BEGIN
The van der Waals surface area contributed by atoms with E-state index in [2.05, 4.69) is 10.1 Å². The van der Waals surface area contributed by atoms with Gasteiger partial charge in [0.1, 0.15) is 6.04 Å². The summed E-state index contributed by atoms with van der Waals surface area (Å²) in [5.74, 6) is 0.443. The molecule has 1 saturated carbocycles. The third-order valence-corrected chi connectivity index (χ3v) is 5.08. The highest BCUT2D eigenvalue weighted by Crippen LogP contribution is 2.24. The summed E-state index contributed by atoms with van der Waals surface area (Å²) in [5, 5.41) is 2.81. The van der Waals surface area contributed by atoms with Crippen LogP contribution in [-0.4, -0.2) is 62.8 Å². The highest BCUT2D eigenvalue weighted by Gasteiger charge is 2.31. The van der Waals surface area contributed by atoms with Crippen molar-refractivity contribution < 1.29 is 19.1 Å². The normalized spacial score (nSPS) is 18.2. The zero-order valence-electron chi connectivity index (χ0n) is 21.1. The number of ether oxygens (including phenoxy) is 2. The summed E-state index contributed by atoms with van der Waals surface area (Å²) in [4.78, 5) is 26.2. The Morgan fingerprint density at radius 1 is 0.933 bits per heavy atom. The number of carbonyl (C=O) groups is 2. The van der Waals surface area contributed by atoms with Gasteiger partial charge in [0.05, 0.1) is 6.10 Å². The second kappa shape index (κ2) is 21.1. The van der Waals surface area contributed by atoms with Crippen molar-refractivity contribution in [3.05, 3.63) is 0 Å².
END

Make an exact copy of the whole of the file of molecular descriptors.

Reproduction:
The van der Waals surface area contributed by atoms with E-state index in [2.05, 4.69) is 10.1 Å². The van der Waals surface area contributed by atoms with Gasteiger partial charge in [0.1, 0.15) is 6.04 Å². The summed E-state index contributed by atoms with van der Waals surface area (Å²) in [5.74, 6) is 0.443. The molecule has 1 saturated carbocycles. The third-order valence-corrected chi connectivity index (χ3v) is 5.08. The highest BCUT2D eigenvalue weighted by Crippen LogP contribution is 2.24. The summed E-state index contributed by atoms with van der Waals surface area (Å²) in [5, 5.41) is 2.81. The van der Waals surface area contributed by atoms with Crippen LogP contribution in [-0.4, -0.2) is 62.8 Å². The highest BCUT2D eigenvalue weighted by Gasteiger charge is 2.31. The van der Waals surface area contributed by atoms with Crippen molar-refractivity contribution < 1.29 is 19.1 Å². The normalized spacial score (nSPS) is 18.2. The zero-order valence-electron chi connectivity index (χ0n) is 21.1. The number of ether oxygens (including phenoxy) is 2. The summed E-state index contributed by atoms with van der Waals surface area (Å²) in [4.78, 5) is 26.2. The Morgan fingerprint density at radius 1 is 0.933 bits per heavy atom. The number of carbonyl (C=O) groups is 2. The van der Waals surface area contributed by atoms with Gasteiger partial charge in [0.05, 0.1) is 6.10 Å². The second kappa shape index (κ2) is 21.1. The van der Waals surface area contributed by atoms with Crippen molar-refractivity contribution in [3.05, 3.63) is 0 Å².